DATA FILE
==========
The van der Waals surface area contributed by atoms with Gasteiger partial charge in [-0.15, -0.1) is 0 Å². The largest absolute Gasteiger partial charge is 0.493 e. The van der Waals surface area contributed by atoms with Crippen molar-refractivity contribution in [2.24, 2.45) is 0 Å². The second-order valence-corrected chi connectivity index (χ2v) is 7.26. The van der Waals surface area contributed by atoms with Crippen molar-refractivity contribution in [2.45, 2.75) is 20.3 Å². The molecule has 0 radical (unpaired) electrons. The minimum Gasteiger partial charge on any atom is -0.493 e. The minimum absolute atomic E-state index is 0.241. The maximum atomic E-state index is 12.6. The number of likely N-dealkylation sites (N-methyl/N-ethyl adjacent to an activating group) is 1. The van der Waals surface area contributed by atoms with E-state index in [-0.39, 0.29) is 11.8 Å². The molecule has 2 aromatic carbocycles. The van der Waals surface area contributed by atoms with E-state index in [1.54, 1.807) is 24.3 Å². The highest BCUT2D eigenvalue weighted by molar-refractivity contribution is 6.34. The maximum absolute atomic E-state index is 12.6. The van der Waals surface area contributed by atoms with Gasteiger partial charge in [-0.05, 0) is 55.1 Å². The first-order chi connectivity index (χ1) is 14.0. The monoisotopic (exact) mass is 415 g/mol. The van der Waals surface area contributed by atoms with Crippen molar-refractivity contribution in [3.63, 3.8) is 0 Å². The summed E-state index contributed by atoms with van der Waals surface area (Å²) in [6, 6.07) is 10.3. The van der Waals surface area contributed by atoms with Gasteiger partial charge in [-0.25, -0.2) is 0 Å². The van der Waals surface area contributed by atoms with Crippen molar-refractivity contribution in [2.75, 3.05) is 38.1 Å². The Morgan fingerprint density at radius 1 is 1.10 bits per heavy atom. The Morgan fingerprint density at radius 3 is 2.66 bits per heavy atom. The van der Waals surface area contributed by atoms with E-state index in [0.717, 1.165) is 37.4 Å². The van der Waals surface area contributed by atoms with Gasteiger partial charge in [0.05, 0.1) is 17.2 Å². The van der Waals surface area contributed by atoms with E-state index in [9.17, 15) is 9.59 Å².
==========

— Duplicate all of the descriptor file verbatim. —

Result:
The van der Waals surface area contributed by atoms with Gasteiger partial charge in [-0.15, -0.1) is 0 Å². The largest absolute Gasteiger partial charge is 0.493 e. The van der Waals surface area contributed by atoms with Crippen molar-refractivity contribution in [2.24, 2.45) is 0 Å². The second-order valence-corrected chi connectivity index (χ2v) is 7.26. The van der Waals surface area contributed by atoms with Crippen molar-refractivity contribution in [2.45, 2.75) is 20.3 Å². The molecule has 0 radical (unpaired) electrons. The minimum Gasteiger partial charge on any atom is -0.493 e. The minimum absolute atomic E-state index is 0.241. The maximum atomic E-state index is 12.6. The number of likely N-dealkylation sites (N-methyl/N-ethyl adjacent to an activating group) is 1. The van der Waals surface area contributed by atoms with E-state index in [-0.39, 0.29) is 11.8 Å². The molecule has 2 aromatic carbocycles. The van der Waals surface area contributed by atoms with E-state index in [1.54, 1.807) is 24.3 Å². The highest BCUT2D eigenvalue weighted by molar-refractivity contribution is 6.34. The maximum absolute atomic E-state index is 12.6. The van der Waals surface area contributed by atoms with Gasteiger partial charge in [-0.05, 0) is 55.1 Å². The first-order chi connectivity index (χ1) is 14.0. The monoisotopic (exact) mass is 415 g/mol. The van der Waals surface area contributed by atoms with Crippen molar-refractivity contribution in [3.63, 3.8) is 0 Å². The summed E-state index contributed by atoms with van der Waals surface area (Å²) in [6, 6.07) is 10.3. The van der Waals surface area contributed by atoms with Gasteiger partial charge in [-0.25, -0.2) is 0 Å². The van der Waals surface area contributed by atoms with Crippen molar-refractivity contribution in [2.75, 3.05) is 38.1 Å². The Morgan fingerprint density at radius 1 is 1.10 bits per heavy atom. The Morgan fingerprint density at radius 3 is 2.66 bits per heavy atom. The van der Waals surface area contributed by atoms with E-state index in [0.717, 1.165) is 37.4 Å². The van der Waals surface area contributed by atoms with Gasteiger partial charge in [0.05, 0.1) is 17.2 Å². The van der Waals surface area contributed by atoms with E-state index in [9.17, 15) is 9.59 Å².